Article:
Earlier in April, music streaming platform Boomplay raised a $20 million Series A round led by Maison Capital and Seas Capital to expand across Africa.
Boomplay, currently the fastest rising music streaming service in Africa, is a product of Transsnet — a joint venture between Chinese companies Transsion Holdings and NetEase.
It was launched into the African market in 2015 and has since reportedly garnered up to 42 million active users mostly from Africa; Nigeria, Kenya, Ghana and Tanzania.
Boomplay’s rise in popularity among Africans can be attributed to the fact that it comes preloaded in Transsion smartphones which are the best selling smartphone brands on the continent. Asides the pre-install strategy, the app is also available on Google Play Store for all Android Users and the Apple App Store for iOS users.
These, according to Tosin Sorinola, Head of Public Relations at Transsnet Music Limited, are not the only reasons behind the platform’s seeming dominance in the African music streaming market.
In addition to the platform’s wide range of local music, it has a rich list of international tracks by way of deals with large record labels like Universal Music and Warner Music.
“As of today, Boomplay hosts a catalogue of 5 million songs from both African artists such as Fela Kuti, Davido, Tiwa Savage and international artists like Drake, Rihanna, Nikky Minaj, Cardi B and Ed SHeeran. This catalogue is still growing on a daily basis and is expected to grow to at least 10 million by the end of 2019,” she told Techpoint recently.
Boasting of 44 million users majorly in Africa, over 20,000 African artistes across several indegenous genre, and reportedly over 10 million installations off the Google Play store alone, Boomplay’s top position in the African streaming market is undeniable.
The music streaming business in Africa
With the proliferation of technology and the Internet in Africa came the shift from listening to music via primarily radio, physical CDs, downloading pirated free MP3s and now to music streaming.
Around the world, streaming platforms like Spotify, Apple Music and Tidal have taken over music distribution from the traditional channels. According to the International Federation of the Phonographic Industry (IFPI)’s Global Music Report 2019 (pdf), streaming now accounts for about 47% of global music revenue.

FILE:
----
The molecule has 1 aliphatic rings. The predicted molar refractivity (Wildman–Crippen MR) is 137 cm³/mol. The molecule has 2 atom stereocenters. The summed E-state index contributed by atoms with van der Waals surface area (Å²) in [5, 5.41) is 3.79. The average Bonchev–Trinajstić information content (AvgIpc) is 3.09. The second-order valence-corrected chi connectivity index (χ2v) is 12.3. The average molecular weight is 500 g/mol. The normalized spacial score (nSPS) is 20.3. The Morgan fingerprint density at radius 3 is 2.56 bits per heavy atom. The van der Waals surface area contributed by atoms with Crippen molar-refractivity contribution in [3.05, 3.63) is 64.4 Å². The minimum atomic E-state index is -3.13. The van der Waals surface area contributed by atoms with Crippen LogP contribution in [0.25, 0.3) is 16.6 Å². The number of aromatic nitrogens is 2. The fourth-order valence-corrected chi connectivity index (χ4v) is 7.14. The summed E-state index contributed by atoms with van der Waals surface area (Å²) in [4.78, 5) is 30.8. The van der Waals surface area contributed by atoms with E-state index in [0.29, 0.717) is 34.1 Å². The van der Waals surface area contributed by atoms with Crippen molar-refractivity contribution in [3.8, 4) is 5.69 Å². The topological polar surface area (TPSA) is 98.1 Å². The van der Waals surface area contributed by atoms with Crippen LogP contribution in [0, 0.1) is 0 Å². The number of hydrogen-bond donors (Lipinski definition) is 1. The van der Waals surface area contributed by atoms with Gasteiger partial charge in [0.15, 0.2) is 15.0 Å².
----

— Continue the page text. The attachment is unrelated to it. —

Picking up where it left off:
With the industry now worth about $19.1 billion globally, the African market is still largely untapped. Granted that Boomplay is raking up new subscribers daily, and international platforms like Spotify and Tidal are making attempts to tap into the continent’s potential, the market is still unstructured and so they face various challenges.
Since 2010, when digital music services were introduced in Africa with the likes of Simfy Africa, launched in South Africa and Iroking in Nigeria, many digital music platforms have sprung up across the continent, providing music lovers with access to tons of local music digitally.
While many of them have shut down operations over the years, others are still grappling for a share of the small market which has a huge potential to grow, but is still in its infancy, even nine years later.
In a Medium post published yesterday, iROKO founder Jason Njoku revealed how he lost $2 million in the Nigerian music industry through Iroking. One of the most prominent challenges the company faced before shutting down in 2018 was monetising music, as Africans still prefer not to pay for music.
When we asked Tosin for the percentage of paid users on Boomplay, she said, “we are not ready to disclose publicly the specific subscriber percentage at this time. But as far as we know, our conversion rate is very promising compared to the conversion rate of other emerging markets.”